The Day photo staff's Favorite photos of 2018
Looking back at the pictures I've taken over the past year, it was a bit surprising to see how many photos were related to severe weather. When it comes to trying to capture extreme cold, it's not as easy to find images as it is for a snow storm or heat wave. We had already taken photos of ice fishermen and ice skaters recently so I was at a loss as to what to do to show how cold it was on yet another frigid day. I had just been notified that I was unable to get permission to take photos of a clean up from broken water pipes in a building when I spotted in the distance seagulls flying around the commercial fishing dock in New London. Luckily, I found the dock workers all bundled up for the bitter cold unloading fish from the ice covered boat and the added bonus of the late afternoon light. Crew and dock workers stack boxes of fish on pallets while they unload fish from the ice covered Mystic Way at New London Seafood Distributors on the Thames River in New London Tuesday, Jan. 2, 2018. (Dana Jensen/The Day)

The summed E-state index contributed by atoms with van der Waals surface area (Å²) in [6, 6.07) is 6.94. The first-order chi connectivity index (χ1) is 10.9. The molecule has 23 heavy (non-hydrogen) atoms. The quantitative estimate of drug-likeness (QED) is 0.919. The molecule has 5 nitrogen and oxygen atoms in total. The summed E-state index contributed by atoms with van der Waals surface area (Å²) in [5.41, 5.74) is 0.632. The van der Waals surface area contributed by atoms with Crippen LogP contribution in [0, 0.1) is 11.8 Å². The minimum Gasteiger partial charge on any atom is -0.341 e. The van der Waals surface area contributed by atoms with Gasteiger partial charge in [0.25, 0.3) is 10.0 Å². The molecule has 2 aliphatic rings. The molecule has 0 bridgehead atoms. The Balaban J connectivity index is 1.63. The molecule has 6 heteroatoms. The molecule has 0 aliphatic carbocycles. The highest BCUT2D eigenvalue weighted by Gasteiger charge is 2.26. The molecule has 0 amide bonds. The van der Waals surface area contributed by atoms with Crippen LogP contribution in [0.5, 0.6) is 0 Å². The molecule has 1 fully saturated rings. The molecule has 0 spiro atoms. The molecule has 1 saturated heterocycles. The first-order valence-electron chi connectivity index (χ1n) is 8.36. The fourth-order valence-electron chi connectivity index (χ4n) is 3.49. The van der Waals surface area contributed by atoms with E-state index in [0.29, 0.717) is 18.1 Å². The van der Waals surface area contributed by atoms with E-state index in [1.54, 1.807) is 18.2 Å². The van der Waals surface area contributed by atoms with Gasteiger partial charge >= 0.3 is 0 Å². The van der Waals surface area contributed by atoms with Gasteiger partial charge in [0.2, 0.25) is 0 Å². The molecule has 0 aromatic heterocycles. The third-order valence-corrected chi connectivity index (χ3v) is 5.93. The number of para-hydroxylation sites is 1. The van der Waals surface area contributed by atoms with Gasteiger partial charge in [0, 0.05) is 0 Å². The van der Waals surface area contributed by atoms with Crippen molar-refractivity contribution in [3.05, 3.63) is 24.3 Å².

Car fires are notoriously difficult to photograph, simply because they are, generally, quickly extinguished and also tend to slow traffic making getting to them challenging. Due to these realities I do not photograph a lot of them. Unless the incident is quite close to me, or in a context that amplifies the newsworthyness of the situation, I often do not even respond. Close proximity to the office on a quiet January morning gave me enough cause to take a look at this one car fire. Thankfully nobody was hurt. The early morning light and the smoke lingering in the calm air gave me an almost painting-like quality to the moment as the firefighters mopped up after knocking down the flames. New London firefighter Matthew Avery uses a saw to open the hood as a crew extinguishes an engine-compartment fire in a mini-van at 163 Huntington St. Tuesday, January 16, 2018. There were no injuries reported, the cause of the fire is under investigation. (Sean D. Elliot/The Day)